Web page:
"Why, thank you, Art," Jana said, a look of amusement flitting across her face, "you might check the new shipment bin, I've been busy at estate sales lately. I think there's some rare female vocalists in there." Art grinned hugely and I motioned for him to go on, then turned my attention to Jana. She smiled a slow, sultry smile, asking, "So, you must be Donna, I'm pleased to meet you. Art couldn't stop talking about you when he came in yesterday. Do you share in his collecting habits?"
"Well, yes and no," I answered, leaning against the counter, lowering my voice, "I love the oldies too, but I used to listen to more rock before I met Art."
"Who did you listen to?" Jana inquired, leaning a little closer to me.
"Um, let's see, Queen, Melissa Etheridge, Styx, the Stray Cats, to name a few. I haven't kept up with any of them in a long time, I guess most of them aren't recording any more."
Jana smiled and handed me headphones attached to a stack of equipment, saying, "Listen to this," as she popped in a CD. I recognized the voice of Melissa Etheridge singing about wanting to be in love, wanting to stand in a doorstep in the rain just to see her lover again. I found myself nodding in time with the music, inexplicably craving the things she sang about. Art, bless his heart, would never think of sending me flowers just because, or do anything silly just for love. When the song was over, I handed the headphones back to Jana, who simply asked, "Did you like it?"
"Yes," I replied.
"She's coming to town next week and I have tickets, but the friend I was going with has to go on a business trip. Would you like to go with me?"
Without considering Art, I answered, "Sure, sounds like fun."
Art was pissed, but I held my ground. Jana came to my apartment to pick me up for the concert, asking about my day. "Fine, except Art was being whiny. All I'm doing is going to a concert with you, it's not like a date or anything." Jana just laughed, a pleasant sound, then helped me on with my coat before we walked out the door. I was puzzled by her laughter, then more puzzled by her asking if I was homophobic. "Not that I'm aware of, why do you ask?"
"Well, Melissa is a very out lesbian, and at least half of the audience will be lesbians. I should have asked earlier if that bothered you."
"Oh," was the only thing I could think to say.
The concert was a blast. Melissa put on an excellent performance, a much more raw sound than I'd been listening to for the past several years, but one that sent shivers up my spine. It was weird to see women holding hands, walking arm in arm, and kissing, but I was more intrigued than anything else. After all, I taught college students, so nothing should surprise me, but it did surprise me that as we were leaving, Jana took my hand to walk me out of the auditorium. I guessed that she was just making sure that we didn't get separated, but it felt good, natural, somehow. I didn't let go until we got to her car and she unlocked my door for me, then my hand suddenly felt bereft from the loss of contact. "That was a great concert," I found myself enthusing, "she writes some really excellent lyrics, and you can feel the pain, the passion, in her voice."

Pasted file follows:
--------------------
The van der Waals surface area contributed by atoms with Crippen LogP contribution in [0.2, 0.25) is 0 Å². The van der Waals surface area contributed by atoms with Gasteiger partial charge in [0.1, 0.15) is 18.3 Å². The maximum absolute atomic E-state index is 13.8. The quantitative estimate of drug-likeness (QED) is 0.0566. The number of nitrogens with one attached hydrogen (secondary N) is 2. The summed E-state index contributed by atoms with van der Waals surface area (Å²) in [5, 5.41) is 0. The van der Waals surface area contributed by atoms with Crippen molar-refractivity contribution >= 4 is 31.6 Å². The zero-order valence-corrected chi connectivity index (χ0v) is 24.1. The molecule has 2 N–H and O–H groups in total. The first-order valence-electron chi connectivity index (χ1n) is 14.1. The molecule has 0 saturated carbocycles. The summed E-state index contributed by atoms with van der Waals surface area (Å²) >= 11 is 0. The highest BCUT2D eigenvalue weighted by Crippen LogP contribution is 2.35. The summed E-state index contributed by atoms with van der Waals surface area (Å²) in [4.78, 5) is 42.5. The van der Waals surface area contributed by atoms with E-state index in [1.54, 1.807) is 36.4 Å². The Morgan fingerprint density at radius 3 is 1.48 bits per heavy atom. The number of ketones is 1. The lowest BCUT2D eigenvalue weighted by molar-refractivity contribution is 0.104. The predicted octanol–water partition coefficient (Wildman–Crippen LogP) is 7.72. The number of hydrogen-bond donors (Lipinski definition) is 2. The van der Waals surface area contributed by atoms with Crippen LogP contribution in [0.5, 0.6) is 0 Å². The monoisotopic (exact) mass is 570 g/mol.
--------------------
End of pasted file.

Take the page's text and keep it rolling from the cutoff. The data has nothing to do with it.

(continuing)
"Yes, that's one of the reasons I like her music," Jana answered as she deftly navigated the sluggish traffic. "She's real, she's true to herself and to her art."
I thought about that as we made our way back to my apartment. I'd enjoyed myself so much that I didn't want the night to end. "Do you want to come up for a while?" I asked hopefully. I knew that she didn't open the store until late on Sundays, and it was a Saturday night. I found that I was nervously waiting for her answer, bashfully staring at my knees while I waited for her decision.
"I guess it wouldn't hurt for a little bit," she finally answered as she turned off the motor. I released the breath that I didn't realize I'd been holding while she hit the unlock button and climbed out of the car. I scrambled out, belatedly remembering that I needed walk ahead of her in order to unlock the door. I was relieved to find the correct key on the first try as I unlocked my door and flipped on the lights, stepping in to give her room to walk in behind me. "Nice place," she commented as I remembered to shut the door behind her, "and where did you get that Alex Ross print?"
My prize possession, a picture of Wonder Woman, kneeling, eyes closed, the white buildings of her island beyond her, the sun setting over the water. I smiled, walking over to the print, stroking the forest green wood frame. "Well, I found it on the internet, on his web site as a wallpaper. It's from the graphic novel, Wonder Woman: Spirit of Truth, which came out a couple of months after 9/11. I don't know why I bought it, but I saw it in the store and just had to get it. I was intrigued by the artist's realistic rendering of Wonder Woman, so I found the web site and printed out the wallpaper and got it framed." I stopped, feeling foolish about babbling on and on over a simple picture.